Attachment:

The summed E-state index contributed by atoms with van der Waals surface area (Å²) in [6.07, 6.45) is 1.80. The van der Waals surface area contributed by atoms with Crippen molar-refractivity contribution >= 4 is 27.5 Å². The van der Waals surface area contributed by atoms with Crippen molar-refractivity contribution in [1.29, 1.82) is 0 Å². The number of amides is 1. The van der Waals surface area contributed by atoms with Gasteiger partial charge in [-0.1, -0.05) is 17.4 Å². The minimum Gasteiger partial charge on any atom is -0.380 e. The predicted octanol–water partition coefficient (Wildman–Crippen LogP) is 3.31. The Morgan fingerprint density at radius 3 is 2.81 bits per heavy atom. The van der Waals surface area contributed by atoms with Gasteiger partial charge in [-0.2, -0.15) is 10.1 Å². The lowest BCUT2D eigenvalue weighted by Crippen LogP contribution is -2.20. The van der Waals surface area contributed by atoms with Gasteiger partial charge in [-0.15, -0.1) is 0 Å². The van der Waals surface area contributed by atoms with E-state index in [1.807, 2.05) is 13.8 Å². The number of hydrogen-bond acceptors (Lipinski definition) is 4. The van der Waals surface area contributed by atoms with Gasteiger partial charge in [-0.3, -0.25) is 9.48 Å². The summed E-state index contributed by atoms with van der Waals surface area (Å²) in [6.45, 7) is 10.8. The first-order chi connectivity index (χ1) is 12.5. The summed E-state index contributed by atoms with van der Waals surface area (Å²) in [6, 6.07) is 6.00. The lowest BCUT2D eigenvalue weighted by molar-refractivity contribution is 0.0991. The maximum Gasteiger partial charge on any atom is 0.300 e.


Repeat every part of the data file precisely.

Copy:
The summed E-state index contributed by atoms with van der Waals surface area (Å²) in [6.07, 6.45) is 1.80. The van der Waals surface area contributed by atoms with Crippen molar-refractivity contribution >= 4 is 27.5 Å². The van der Waals surface area contributed by atoms with Crippen molar-refractivity contribution in [1.29, 1.82) is 0 Å². The number of amides is 1. The van der Waals surface area contributed by atoms with Gasteiger partial charge in [-0.1, -0.05) is 17.4 Å². The minimum Gasteiger partial charge on any atom is -0.380 e. The predicted octanol–water partition coefficient (Wildman–Crippen LogP) is 3.31. The Morgan fingerprint density at radius 3 is 2.81 bits per heavy atom. The van der Waals surface area contributed by atoms with Gasteiger partial charge in [-0.2, -0.15) is 10.1 Å². The lowest BCUT2D eigenvalue weighted by Crippen LogP contribution is -2.20. The van der Waals surface area contributed by atoms with Gasteiger partial charge in [-0.15, -0.1) is 0 Å². The van der Waals surface area contributed by atoms with E-state index in [1.807, 2.05) is 13.8 Å². The number of hydrogen-bond acceptors (Lipinski definition) is 4. The van der Waals surface area contributed by atoms with Gasteiger partial charge in [-0.3, -0.25) is 9.48 Å². The summed E-state index contributed by atoms with van der Waals surface area (Å²) in [6.45, 7) is 10.8. The first-order chi connectivity index (χ1) is 12.5. The summed E-state index contributed by atoms with van der Waals surface area (Å²) in [6, 6.07) is 6.00. The lowest BCUT2D eigenvalue weighted by molar-refractivity contribution is 0.0991. The maximum Gasteiger partial charge on any atom is 0.300 e.